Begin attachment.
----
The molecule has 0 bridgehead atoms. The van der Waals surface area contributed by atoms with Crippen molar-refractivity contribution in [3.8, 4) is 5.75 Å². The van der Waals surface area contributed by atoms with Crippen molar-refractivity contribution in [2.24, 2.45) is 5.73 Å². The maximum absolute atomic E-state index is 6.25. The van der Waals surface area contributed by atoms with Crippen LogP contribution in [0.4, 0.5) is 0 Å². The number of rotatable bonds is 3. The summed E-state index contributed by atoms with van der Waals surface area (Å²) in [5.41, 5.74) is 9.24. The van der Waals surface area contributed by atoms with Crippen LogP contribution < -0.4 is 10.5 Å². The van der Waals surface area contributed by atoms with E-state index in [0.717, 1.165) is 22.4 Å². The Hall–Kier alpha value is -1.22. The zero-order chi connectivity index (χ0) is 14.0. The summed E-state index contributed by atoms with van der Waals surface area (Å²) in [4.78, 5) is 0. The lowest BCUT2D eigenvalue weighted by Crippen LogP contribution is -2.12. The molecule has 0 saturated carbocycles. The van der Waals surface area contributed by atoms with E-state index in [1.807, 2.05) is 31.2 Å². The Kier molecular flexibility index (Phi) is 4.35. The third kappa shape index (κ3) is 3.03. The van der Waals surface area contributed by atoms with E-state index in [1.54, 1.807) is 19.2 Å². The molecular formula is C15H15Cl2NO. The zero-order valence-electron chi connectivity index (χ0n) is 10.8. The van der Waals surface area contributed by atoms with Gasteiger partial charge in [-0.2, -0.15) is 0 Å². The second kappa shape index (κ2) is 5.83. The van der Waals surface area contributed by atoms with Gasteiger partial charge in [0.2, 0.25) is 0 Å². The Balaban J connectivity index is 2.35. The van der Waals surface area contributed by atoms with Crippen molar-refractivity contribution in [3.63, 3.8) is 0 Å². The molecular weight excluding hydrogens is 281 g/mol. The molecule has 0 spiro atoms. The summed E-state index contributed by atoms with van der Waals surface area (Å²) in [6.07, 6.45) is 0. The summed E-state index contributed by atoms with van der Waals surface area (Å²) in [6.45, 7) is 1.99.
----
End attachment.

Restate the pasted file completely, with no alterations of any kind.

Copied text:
The molecule has 0 bridgehead atoms. The van der Waals surface area contributed by atoms with Crippen molar-refractivity contribution in [3.8, 4) is 5.75 Å². The van der Waals surface area contributed by atoms with Crippen molar-refractivity contribution in [2.24, 2.45) is 5.73 Å². The maximum absolute atomic E-state index is 6.25. The van der Waals surface area contributed by atoms with Crippen LogP contribution in [0.4, 0.5) is 0 Å². The number of rotatable bonds is 3. The summed E-state index contributed by atoms with van der Waals surface area (Å²) in [5.41, 5.74) is 9.24. The van der Waals surface area contributed by atoms with Crippen LogP contribution < -0.4 is 10.5 Å². The van der Waals surface area contributed by atoms with E-state index in [0.717, 1.165) is 22.4 Å². The Hall–Kier alpha value is -1.22. The zero-order chi connectivity index (χ0) is 14.0. The summed E-state index contributed by atoms with van der Waals surface area (Å²) in [4.78, 5) is 0. The lowest BCUT2D eigenvalue weighted by Crippen LogP contribution is -2.12. The molecule has 0 saturated carbocycles. The van der Waals surface area contributed by atoms with E-state index in [1.807, 2.05) is 31.2 Å². The Kier molecular flexibility index (Phi) is 4.35. The third kappa shape index (κ3) is 3.03. The van der Waals surface area contributed by atoms with E-state index in [1.54, 1.807) is 19.2 Å². The molecular formula is C15H15Cl2NO. The zero-order valence-electron chi connectivity index (χ0n) is 10.8. The van der Waals surface area contributed by atoms with Gasteiger partial charge in [-0.2, -0.15) is 0 Å². The second kappa shape index (κ2) is 5.83. The van der Waals surface area contributed by atoms with Gasteiger partial charge in [0.2, 0.25) is 0 Å². The Balaban J connectivity index is 2.35. The van der Waals surface area contributed by atoms with Crippen molar-refractivity contribution in [3.63, 3.8) is 0 Å². The molecular weight excluding hydrogens is 281 g/mol. The molecule has 0 spiro atoms. The summed E-state index contributed by atoms with van der Waals surface area (Å²) in [6.07, 6.45) is 0. The summed E-state index contributed by atoms with van der Waals surface area (Å²) in [6.45, 7) is 1.99.